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Thread: How to use the orthogonality of the legendre polynomials in this integral expression?

  1. #1
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    How to use the orthogonality of the legendre polynomials in this integral expression?

    Hello,

    I'm having trouble integrating Legendre Polynomials in the following expression.
    $\displaystyle \int_{S^2}P_n(x\cdot v) P_k(x\cdot w) dx$
    where $\displaystyle v$ and $\displaystyle w$ are two vectors from the unit sphere $\displaystyle S^2$ and $\displaystyle x\cdot v$ denotes the standard inner product on $\displaystyle \mathbb{R}^3$.

    I'd like this integral to be zero if $\displaystyle n\neq k$ and I'm guessing orthogonality of the legendre polynomials $\displaystyle P_n(x)$ should help, that is
    $\displaystyle \int_{-1}^1 P_n(x) P_k(x) dx = \delta_{nk}$.

    I appreciate any tips, thank you!
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  2. #2
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    The Legendre Polynomials form an orthonormal set of vectors when the Gram Schmidt orthogonalization is applied.

    $\displaystyle \displaystyle \delta= \begin{cases}
    \frac{2}{2n+1}, \ \mbox{if} \ i=j\\
    0, \ \mbox{if} \ i\neq j
    \end{cases}$

    We can show this using 2 Legendre Polynomials as a quick example $\displaystyle P_0=1 \ \mbox{and} \ P_1=x$

    $\displaystyle \displaystyle \int_{-1}^1 1*x dx=\int_{-1}^1 x dx=\left[\frac{x^2}{2}\right]_{-1}^{1}=\frac{1}{2}-\frac{1}{2}=0$

    $\displaystyle \displaystyle \int_{-1}^1 x*x dx=\int_{-1}^1 x^2 dx=\left[\frac{x^3}{3}\right]_{-1}^{1}=\frac{1}{3}-\frac{-1}{3}=\frac{2}{3}$

    By taking the Gram-Schmidt of the Legendre Polynomials, the kronecker delta will be defined as $\displaystyle \displaystyle \delta= \begin{cases}
    1, \ \mbox{if} \ i=j\\
    0, \ \mbox{if} \ i\neq j
    \end{cases}$

    $\displaystyle \displaystyle ||1||^2=\int_{-1}^1 1dx=\int_{-1}^1 1 dx=\left[x\right]_{-1}^{1}=1-(-1)=2$

    $\displaystyle \displaystyle ||x||^2=\int_{-1}^1 x*x dx=\int_{-1}^1 x^2 dx=\left[\frac{x^3}{3}\right]_{-1}^{1}=\frac{1}{3}-\frac{-1}{3}=\frac{2}{3}$

    Therefore, the orthnormal basis after GS method is {$\displaystyle \displaystyle \frac{1}{\sqrt{2}},\frac{x}{\sqrt{\frac{2}{3}}},.. ..$}

    $\displaystyle \displaystyle \int_{-1}^1\left(\frac{x}{\sqrt{\frac{2}{3}}}\right)^2dx= \frac{1}{\frac{2}{3}}\int_{-1}^1 x^2 dx=\frac{1}{\frac{2}{3}}\left[\frac{x^3}{3}\right]_{-1}^{1}=\frac{1}{\frac{2}{3}}\left(\frac{1}{3}-\frac{-1}{3}\right)=1$
    Last edited by dwsmith; Nov 22nd 2010 at 05:50 PM.
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  3. #3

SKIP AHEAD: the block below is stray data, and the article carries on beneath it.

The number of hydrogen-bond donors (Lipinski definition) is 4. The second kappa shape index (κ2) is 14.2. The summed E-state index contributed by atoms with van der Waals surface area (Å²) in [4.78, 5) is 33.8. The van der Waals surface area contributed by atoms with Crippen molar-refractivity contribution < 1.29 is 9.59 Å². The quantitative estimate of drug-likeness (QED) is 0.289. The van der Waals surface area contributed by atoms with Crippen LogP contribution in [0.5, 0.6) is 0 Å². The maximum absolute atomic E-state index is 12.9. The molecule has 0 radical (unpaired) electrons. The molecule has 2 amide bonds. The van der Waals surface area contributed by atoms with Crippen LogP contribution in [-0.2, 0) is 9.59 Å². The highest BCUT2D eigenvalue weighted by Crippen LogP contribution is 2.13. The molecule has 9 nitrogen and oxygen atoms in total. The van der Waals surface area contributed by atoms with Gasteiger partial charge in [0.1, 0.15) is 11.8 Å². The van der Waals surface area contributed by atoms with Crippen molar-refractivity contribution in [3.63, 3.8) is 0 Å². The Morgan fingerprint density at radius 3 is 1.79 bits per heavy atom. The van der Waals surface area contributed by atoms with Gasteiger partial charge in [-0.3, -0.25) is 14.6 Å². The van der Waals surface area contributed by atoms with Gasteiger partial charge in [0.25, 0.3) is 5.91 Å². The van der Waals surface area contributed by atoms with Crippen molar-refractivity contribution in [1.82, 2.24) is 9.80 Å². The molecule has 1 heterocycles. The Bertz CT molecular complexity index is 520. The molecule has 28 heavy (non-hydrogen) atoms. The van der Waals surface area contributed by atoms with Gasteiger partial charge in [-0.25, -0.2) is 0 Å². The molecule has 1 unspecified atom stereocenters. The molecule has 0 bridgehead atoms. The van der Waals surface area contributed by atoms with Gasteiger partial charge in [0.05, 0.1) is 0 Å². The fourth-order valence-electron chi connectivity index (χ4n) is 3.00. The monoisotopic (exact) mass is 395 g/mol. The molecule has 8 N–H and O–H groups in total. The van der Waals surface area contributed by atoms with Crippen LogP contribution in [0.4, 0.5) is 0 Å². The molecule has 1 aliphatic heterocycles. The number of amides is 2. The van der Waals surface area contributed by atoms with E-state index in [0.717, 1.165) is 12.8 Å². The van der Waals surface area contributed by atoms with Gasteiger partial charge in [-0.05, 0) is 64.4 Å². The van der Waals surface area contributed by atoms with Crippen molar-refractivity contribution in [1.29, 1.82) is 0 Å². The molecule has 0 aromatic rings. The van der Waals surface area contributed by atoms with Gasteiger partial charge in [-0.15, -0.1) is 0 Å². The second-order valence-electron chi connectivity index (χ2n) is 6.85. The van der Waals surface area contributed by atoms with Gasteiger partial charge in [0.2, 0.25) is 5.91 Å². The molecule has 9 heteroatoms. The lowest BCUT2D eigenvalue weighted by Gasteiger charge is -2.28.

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    Ok, thanks. Although I made a mistake in the orthogonality formulation (leaving out the $\displaystyle \frac{2}{2n+1}$), proving the orthogonality was not my question, I take this property for granted.

    The question is how to apply this property to the term
    $\displaystyle \int_{S^2} P_n(x\cdot v) P_k(x\cdot w) dx$.

    First of all the integration is over the unit sphere $\displaystyle S^2$. Secondly, the argument in the legendre polynomials isn't the same, but one is a 'rotated version' of the other.
    It may be a good idea to try to solve this integral for $\displaystyle v = w$ first?
    Still it is kind of a transformed integral:
    $\displaystyle \int_{S^2} F(\Phi_v(x))dx$ with $\displaystyle F(y) = P_n(y)P_k(y)$ and $\displaystyle \Phi_v(x) = x \cdot v$
    But the transformation function $\displaystyle \Phi$ is not bijective as it is not injective, mapping all vectors $\displaystyle x$ with the same angle between $\displaystyle x$ and $\displaystyle v$ to the same value.

    I hope that I made my problem clearer, thanks again!
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  4. #4
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    The result is true in the case $\displaystyle w=v$, as you can see by using spherical polar coordinates $\displaystyle (\cos\theta\sin\phi, \sin\theta\sin\phi,\cos\phi)$, where the coordinate axes are chosen so that the final coordinate is the direction of $\displaystyle v$. Then the integral becomes
    $\displaystyle \displaystyle\int_0^\pi\!\!\int_0^{2\pi}\!\!\! P_n(\cos\phi)P_k(\cos\phi)\,\sin\phi\, d\theta d\phi =2\pi\!\! \int_0^\pi\!\!\! P_n(\cos\phi)P_k(\cos\phi)\,\sin\phi \, d\phi = 2\pi\!\! \int_{-1}^1\!\!\! P_n(t)P_k(t)\,dt = 0$ (on making the substitution $\displaystyle t = \cos\phi$).

    Unfortunately, that does not seem to give any insight into why (or whether) the result holds for general $\displaystyle v$ and $\displaystyle w$.

    Caution: I have used the standard British notation for spherical polars. I believe that in the US it is more usual to interchange the roles of $\displaystyle \theta$ and $\displaystyle \phi$.
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